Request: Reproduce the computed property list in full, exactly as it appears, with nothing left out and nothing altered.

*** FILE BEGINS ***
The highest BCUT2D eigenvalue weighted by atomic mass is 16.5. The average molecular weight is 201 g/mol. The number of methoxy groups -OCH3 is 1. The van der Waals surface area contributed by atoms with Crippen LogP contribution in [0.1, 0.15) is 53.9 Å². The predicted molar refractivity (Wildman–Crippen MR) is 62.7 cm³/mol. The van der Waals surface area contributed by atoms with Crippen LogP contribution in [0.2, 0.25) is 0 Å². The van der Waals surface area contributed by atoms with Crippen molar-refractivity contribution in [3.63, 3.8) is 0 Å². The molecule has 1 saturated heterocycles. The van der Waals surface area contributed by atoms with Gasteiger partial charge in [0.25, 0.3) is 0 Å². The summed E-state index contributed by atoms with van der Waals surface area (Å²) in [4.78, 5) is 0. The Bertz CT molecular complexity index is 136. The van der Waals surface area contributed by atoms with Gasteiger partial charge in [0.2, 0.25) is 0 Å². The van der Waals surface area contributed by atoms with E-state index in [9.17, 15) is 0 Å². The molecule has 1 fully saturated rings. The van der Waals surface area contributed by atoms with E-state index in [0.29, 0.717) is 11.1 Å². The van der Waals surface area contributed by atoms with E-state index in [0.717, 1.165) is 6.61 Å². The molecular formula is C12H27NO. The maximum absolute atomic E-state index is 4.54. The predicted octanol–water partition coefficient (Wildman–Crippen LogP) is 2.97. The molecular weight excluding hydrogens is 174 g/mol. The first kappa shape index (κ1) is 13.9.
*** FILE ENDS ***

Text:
The highest BCUT2D eigenvalue weighted by atomic mass is 16.5. The average molecular weight is 201 g/mol. The number of methoxy groups -OCH3 is 1. The van der Waals surface area contributed by atoms with Crippen LogP contribution in [0.1, 0.15) is 53.9 Å². The predicted molar refractivity (Wildman–Crippen MR) is 62.7 cm³/mol. The van der Waals surface area contributed by atoms with Crippen LogP contribution in [0.2, 0.25) is 0 Å². The van der Waals surface area contributed by atoms with Crippen molar-refractivity contribution in [3.63, 3.8) is 0 Å². The molecule has 1 saturated heterocycles. The van der Waals surface area contributed by atoms with Gasteiger partial charge in [0.25, 0.3) is 0 Å². The summed E-state index contributed by atoms with van der Waals surface area (Å²) in [4.78, 5) is 0. The Bertz CT molecular complexity index is 136. The van der Waals surface area contributed by atoms with Gasteiger partial charge in [0.2, 0.25) is 0 Å². The van der Waals surface area contributed by atoms with E-state index in [9.17, 15) is 0 Å². The molecule has 1 fully saturated rings. The van der Waals surface area contributed by atoms with E-state index in [0.29, 0.717) is 11.1 Å². The van der Waals surface area contributed by atoms with E-state index in [0.717, 1.165) is 6.61 Å². The molecular formula is C12H27NO. The maximum absolute atomic E-state index is 4.54. The predicted octanol–water partition coefficient (Wildman–Crippen LogP) is 2.97. The molecular weight excluding hydrogens is 174 g/mol. The first kappa shape index (κ1) is 13.9.